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I. Probability Topics:

A.   NCTM Standards addressed

Instructional programs from prekindergarten through grade 12 should enable all students to:

  • Understand the concept of sample space and construct sample spaces in simple cases;

  • Understand the concept of independent events;

  • Know the characteristics of well-designed studies, including the role of randomization in experiments;

  • Use simulations to explore the variability of sample statistics from a known population.

B.  Related Connections

State lotteries, games  

 

II. Assumed Prior Experience With:

percentages, bar graphs, spinners  



III. Rationale

  • Students will use data from simulations to make theoretical generalizations.
  • Students will discuss possible relationships between several given events.
  • Students will gain understanding about their own mathematical intuition about likelihood.  



IV. Learning Objectives:

Students will discuss and gain experience with independent events, sample spaces, equally likely probabilities, and percentages within the context of this simulation.  



V. Materials & Technology Needed: 

Computer lab set up such that:

1. Each computer has Microsoft Excel.

2. Each computer has access to the "Lucky Number" excel file from the "What are the Odds?" website. We have provided tips for you on using spreadsheet simulations.

Preferably a computer monitor large enough for the entire class to see the"Lucky Number" excel file during group discussion.

"Lucky Number" handouts for each student

OPTIONAL:   3 spinners, each equally partitioned with the digits 0 - 9  



VI. Procedure:

1. Pass out a "Lucky Number" handout to each student.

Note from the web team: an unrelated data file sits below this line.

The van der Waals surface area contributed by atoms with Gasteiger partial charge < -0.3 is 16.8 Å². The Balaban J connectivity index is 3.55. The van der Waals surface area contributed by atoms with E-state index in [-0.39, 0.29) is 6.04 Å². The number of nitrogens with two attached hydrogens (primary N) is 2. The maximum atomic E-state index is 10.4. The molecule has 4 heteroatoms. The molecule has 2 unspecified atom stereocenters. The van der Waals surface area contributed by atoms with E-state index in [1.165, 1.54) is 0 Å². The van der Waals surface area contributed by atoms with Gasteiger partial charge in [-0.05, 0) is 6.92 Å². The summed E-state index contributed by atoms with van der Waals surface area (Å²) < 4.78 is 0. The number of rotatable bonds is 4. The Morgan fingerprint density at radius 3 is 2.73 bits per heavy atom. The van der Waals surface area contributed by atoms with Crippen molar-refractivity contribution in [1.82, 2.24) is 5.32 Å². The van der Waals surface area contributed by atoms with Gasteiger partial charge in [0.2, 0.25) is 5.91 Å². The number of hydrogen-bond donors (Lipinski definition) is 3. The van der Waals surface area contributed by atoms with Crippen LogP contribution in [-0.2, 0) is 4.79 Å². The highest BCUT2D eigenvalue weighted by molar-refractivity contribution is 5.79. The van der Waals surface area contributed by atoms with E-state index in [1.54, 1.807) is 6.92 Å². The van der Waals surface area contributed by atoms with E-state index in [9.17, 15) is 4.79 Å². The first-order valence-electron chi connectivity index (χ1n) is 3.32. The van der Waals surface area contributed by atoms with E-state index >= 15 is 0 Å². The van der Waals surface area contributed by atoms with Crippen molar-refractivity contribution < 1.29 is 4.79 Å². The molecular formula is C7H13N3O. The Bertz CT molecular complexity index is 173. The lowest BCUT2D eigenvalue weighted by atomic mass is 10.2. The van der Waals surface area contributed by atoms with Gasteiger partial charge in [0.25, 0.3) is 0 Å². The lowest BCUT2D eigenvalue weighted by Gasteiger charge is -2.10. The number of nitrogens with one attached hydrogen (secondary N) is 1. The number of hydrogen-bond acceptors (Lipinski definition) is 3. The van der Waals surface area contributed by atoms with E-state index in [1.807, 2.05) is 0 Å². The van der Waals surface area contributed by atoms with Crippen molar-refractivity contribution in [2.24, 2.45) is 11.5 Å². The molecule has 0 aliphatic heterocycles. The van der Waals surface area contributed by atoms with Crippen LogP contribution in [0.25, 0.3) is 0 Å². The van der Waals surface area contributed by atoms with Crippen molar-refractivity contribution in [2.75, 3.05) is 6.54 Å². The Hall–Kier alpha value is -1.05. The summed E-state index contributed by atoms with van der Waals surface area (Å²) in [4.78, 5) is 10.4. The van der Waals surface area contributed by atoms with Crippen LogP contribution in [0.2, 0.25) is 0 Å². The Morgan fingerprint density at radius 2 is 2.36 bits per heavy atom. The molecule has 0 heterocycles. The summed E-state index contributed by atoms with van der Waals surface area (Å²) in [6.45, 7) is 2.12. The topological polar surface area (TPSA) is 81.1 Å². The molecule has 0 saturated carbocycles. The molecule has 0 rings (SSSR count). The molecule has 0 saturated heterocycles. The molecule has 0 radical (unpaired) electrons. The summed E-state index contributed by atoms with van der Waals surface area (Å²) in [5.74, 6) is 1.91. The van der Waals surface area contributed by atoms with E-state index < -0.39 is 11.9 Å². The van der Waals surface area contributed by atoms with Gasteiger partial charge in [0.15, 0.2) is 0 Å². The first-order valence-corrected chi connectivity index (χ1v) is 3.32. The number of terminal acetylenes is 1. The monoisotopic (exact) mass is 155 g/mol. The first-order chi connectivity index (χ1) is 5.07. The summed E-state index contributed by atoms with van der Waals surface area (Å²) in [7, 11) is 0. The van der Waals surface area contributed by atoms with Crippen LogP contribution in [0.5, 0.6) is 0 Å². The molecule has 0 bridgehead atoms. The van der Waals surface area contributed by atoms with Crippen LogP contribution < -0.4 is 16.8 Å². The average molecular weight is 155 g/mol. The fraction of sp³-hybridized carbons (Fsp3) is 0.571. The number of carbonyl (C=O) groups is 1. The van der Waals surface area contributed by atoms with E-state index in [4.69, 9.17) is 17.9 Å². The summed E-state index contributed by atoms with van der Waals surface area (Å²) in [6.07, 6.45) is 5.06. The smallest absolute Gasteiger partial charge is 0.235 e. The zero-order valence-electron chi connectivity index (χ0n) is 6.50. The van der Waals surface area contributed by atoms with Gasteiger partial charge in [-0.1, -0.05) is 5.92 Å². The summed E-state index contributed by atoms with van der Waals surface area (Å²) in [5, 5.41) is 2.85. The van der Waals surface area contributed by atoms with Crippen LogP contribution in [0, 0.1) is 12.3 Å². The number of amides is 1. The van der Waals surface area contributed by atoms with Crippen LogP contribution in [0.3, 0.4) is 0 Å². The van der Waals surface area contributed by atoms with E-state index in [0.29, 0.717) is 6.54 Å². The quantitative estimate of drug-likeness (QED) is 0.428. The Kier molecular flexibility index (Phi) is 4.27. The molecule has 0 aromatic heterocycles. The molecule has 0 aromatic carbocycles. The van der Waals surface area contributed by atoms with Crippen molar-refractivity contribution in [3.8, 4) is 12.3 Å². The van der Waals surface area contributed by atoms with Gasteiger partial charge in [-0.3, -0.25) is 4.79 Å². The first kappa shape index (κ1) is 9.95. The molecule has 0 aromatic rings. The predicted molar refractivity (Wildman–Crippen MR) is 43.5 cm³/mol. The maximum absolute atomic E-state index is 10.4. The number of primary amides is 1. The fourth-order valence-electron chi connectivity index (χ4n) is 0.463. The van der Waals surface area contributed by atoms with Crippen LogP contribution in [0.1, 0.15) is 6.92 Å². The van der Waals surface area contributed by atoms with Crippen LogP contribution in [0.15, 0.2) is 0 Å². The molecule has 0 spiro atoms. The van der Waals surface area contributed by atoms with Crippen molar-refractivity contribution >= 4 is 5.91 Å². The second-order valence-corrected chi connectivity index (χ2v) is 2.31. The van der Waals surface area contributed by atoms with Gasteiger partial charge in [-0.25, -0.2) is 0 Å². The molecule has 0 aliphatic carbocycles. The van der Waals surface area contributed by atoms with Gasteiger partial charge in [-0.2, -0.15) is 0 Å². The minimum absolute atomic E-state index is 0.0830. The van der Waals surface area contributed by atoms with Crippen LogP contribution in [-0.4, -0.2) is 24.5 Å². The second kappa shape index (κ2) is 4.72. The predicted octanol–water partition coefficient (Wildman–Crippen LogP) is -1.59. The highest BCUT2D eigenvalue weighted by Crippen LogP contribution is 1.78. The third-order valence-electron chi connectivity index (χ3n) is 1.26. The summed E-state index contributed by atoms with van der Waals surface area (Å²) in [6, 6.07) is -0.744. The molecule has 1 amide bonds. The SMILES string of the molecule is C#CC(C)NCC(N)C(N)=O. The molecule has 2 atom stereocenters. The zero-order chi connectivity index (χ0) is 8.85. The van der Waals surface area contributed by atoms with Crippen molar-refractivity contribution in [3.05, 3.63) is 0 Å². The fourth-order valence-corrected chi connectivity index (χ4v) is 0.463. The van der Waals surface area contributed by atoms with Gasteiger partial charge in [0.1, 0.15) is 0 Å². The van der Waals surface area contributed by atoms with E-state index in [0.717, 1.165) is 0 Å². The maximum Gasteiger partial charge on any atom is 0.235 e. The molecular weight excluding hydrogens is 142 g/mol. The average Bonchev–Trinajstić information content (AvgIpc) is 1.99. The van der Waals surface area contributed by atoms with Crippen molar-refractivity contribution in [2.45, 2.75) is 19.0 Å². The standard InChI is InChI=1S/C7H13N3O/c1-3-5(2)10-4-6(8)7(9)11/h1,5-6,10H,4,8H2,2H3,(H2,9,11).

2. Explain the scenario on the top of the handout.  OPTIONAL:  use 3 spinners to demonstrate what is being simulated.

3.Give them time to individually complete the "Before Opening the Lucky Number File" portion of the handout.  Give them a short amount of time, because the object of these predictions is to get an accurate portrayal of their intuitions and misconceptions.

4. Begin by opening up the "Lucky Number" excel file on the classroom monitor.  Explain the set-up that is described in the beginning of the "Before Running Simulations" section of the handout.

5. Again, give them a short amount of time to complete the "Before Running Simulations" section of the handout.

6. Demonstrate for the class what happens when you press F9.  Demonstrate how to enter the your choice numbers into the appropriate cells.

7. Have each student open up the "Lucky Number" excel file at their own computer.

8. Let them begin to work through the remainder of the handout. 

9. Circulate continuously, paying close attention to answers on the worksheet.

10. Once everyone has worked through the handout, display the excel file on the classroom monitor. Have students generalize aloud what they have learned about "lucky numbers".  Ask for volunteers and try out "lucky number" suggestions on the classroom monitor.  Use this time to prove to students that "nice" numbers occur just as often as "more randomly selected" numbers.

11. Show arithmetically that the likelihood of any given 3 digit number occurring in this scenario is 1/1000.    



VII. Assessment:

Thorough examination of the handout both during and after the lesson will allow you to get a feel for what students are thinking about while experimenting with the simulation.